1908, she was elected mayor of Aldeburgh and became the first female mayor in England.

She is the sister of Millicent Fawcett.

When I felt rather overcome with my father's opposition [to study medicine], I said as firmly as I could, that I must have this or something else, that I could not live without some real work. Elizabeth Garrett Anderson


Millicent Fawcett's home - 2 Gower Street- Writer, Activist, Suffragette

Millicent was a campaigner for women obtaining an education. She wrote several books on politics, women’s rights, biographies of women. She believed that words, reason, and debate would be sufficient to help progress the rights of women. Millicent became the leader of the National Union of Women’s Suffrage Societies (NUWSS) which was the largest suffragist group in Britain. She did not support militant suffragist actions and believed they did more harm than good for the cause. She co-founded  Newham College, Cambridge, and is celebrated as one of the most influential women in the past 100 years.

I cannot say I became a suffragist. I always was one, from the time I was old enough to think at all about the principles of Representative Government. Millicent Fawcett


Suffragette Demonstration led by Sylvia Pankhurst - Trafalgar Square- 27th July 1913

Sylvia Pankhurst leads and speaks at a protest, encouraging the crowd to march on Downing Street. She has been arrested the previous month for ‘disturbing the peace’ and had gone on a hunger and thirst strike during her time in jail. She was released under the Prisoners Act 1913, often referred to as the Cat and Mouse Act, which was passed to allow the release of suffragettes who were at risk of dying due to hunger strikes. She was arrested again at this demonstration.

A video showing the protests

Video showing Trafalgar Square protest


Millicent Fawcett statue - Parliament Square

This is the first statue of a woman in parliament square. It was unveiled on the 100th anniversary of women obtaining the right to vote in 2018. Although there are statues of women nearby, the location in important is Parliament Square. Statues in this square are reserved for statesmen and notable individuals, and its location across from parliament is a rallying point for protests and marches.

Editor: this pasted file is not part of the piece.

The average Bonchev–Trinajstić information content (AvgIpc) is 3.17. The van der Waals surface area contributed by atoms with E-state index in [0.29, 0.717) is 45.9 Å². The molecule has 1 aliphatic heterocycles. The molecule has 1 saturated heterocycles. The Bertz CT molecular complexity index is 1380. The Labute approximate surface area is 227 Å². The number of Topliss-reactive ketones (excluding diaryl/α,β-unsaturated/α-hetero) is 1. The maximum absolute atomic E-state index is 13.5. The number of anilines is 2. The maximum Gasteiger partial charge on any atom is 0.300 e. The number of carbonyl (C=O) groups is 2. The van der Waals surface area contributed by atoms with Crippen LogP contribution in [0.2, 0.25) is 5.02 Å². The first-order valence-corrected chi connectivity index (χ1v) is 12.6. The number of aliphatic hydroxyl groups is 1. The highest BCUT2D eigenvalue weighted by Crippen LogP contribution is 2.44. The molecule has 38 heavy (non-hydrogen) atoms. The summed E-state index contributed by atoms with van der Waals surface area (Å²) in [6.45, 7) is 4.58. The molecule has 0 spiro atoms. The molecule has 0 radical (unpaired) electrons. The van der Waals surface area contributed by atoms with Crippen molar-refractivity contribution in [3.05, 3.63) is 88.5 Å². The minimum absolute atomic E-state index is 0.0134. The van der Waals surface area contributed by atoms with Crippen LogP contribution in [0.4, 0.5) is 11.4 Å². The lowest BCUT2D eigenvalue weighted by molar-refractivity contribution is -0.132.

Courage calls to courage everywhere, and its voice cannot be denied. Millicent Fawcett


Women’s Sunday - Hyde Park- March 21 June 1908

30,000 women from across the county came to London to participate and demand the right to vote. Over 500,000 people were in attendance and, at the time, it was the largest-ever demonstration in the UK. It was as this event that women were encouraged to wear white, purple, and green, turning these into the colours of the suffragette movement. Women were encouraged to dress up as much as possible so that they would be considered respectable and taken seriously. It was a peaceful demonstration but it was not enough to persuade parliament to debate the right for women to vote. The prime minister largely ignored the suffragettes and this would cause them to take more drastic measures in the future.

Emmeline & Christabel Pankhurst Memorial- Victoria Tower Gardens

After Emmeline died a fund was started to create a memorial. It was erected in 1930 near the Palace of Westminster. In 1959 an additional memorial of Christabel Pankhurst was added, a year after her death. There is no doubt that the actions by Emmeline and Christabel, mother and daughter, paved the way for women to be granted the right to vote.

Letter written by Emeline Pankhurst to members of WSPU, 10th January 1913, outlining the case for militancy.

I know that the defeat of the Amendments will prove to thousands of woman that to rely only on peaceful, patient methods, is to court failure, and that militancy in inevitable.

It is a duty which every woman will owe to her own conscience and self-respect, to other women who are less fortunate than she is herself, and to all those who are to come after her.